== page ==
In 2013, the American College of Cardiology and the American Heart Association released guidelines recommending high-intensity statin therapy for most individuals after they had undergone percutaneous coronary intervention (PCI). The most common PCI is typically placement of a stent for a blocked artery, and the use of statins lowers a person’s cholesterol levels and their risk of new arterial blockages. Third-year cardiology fellow Dr. Aref Bin Abdulhak wanted to see just how well those guidelines were followed. The results of the study were published this month in the Journal of the American Heart Association (JAHA).
Using data from the Veterans Health Administrative system, Dr. Bin Abdulhak and his co-authors examined more than 48,000 patient records from October 2010 to September 2016. This range ensured three years’ worth of data both before and after the release of the guidelines. This retrospective cohort study found that high-intensity statin use at 90 days post-PCI rose from 23% in 2010 to 80% by 2016. “Not only is that an impressive reversal,” Dr. Bin Abduhlhak says of the 57-point swing, “but there are few guidelines of any kind that ever achieve these levels of adherence.”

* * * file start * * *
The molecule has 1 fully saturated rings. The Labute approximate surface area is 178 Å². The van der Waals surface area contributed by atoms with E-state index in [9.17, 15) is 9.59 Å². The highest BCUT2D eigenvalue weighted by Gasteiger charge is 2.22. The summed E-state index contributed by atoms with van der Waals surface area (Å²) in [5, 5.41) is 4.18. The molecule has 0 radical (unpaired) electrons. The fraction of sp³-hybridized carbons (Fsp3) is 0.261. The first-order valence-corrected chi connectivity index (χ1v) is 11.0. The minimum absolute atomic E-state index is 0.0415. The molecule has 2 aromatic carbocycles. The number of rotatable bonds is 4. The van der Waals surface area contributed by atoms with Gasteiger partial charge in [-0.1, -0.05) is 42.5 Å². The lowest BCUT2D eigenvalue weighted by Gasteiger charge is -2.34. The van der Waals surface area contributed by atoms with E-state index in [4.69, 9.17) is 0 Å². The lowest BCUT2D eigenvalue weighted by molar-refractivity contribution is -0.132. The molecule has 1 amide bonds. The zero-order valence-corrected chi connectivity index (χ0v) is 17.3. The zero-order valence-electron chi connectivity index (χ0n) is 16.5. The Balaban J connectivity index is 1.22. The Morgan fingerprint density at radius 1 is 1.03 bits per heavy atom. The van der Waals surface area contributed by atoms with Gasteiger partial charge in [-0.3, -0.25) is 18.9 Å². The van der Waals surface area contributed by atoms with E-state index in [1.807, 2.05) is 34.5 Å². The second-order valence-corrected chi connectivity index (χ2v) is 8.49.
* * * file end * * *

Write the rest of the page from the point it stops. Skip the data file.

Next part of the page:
There are a variety of reasons some post-PCI individuals many not tolerate high-intensity statin use, but those conditions are rare and should be considered exceptional. The authors of the JAHA article project that the VA’s adherence will have reduced the 10-year risk of adverse effects from arteriosclerosis by more than 1,800 events if the cohort had otherwise received a moderate-intensity statin.
Dr. Bin Abdhulhak’s co-authors include colleagues from within the Department of Internal Medicine, many of whom have significant experience navigating VA cohort analyses: Drs. Mary Vaughan-Sarrazin, Peter Kaboli, Phil Horwitz, Hilary Mosher, and Nicholas Walker. Dr. Robert Wallace and Dr. Jennifer Robinson, epidemiologists with appointments in the College of Public Health in addition to Internal Medicine, also contributed to the article. Dr. Robinson, in fact, helped write the 2013 guidelines.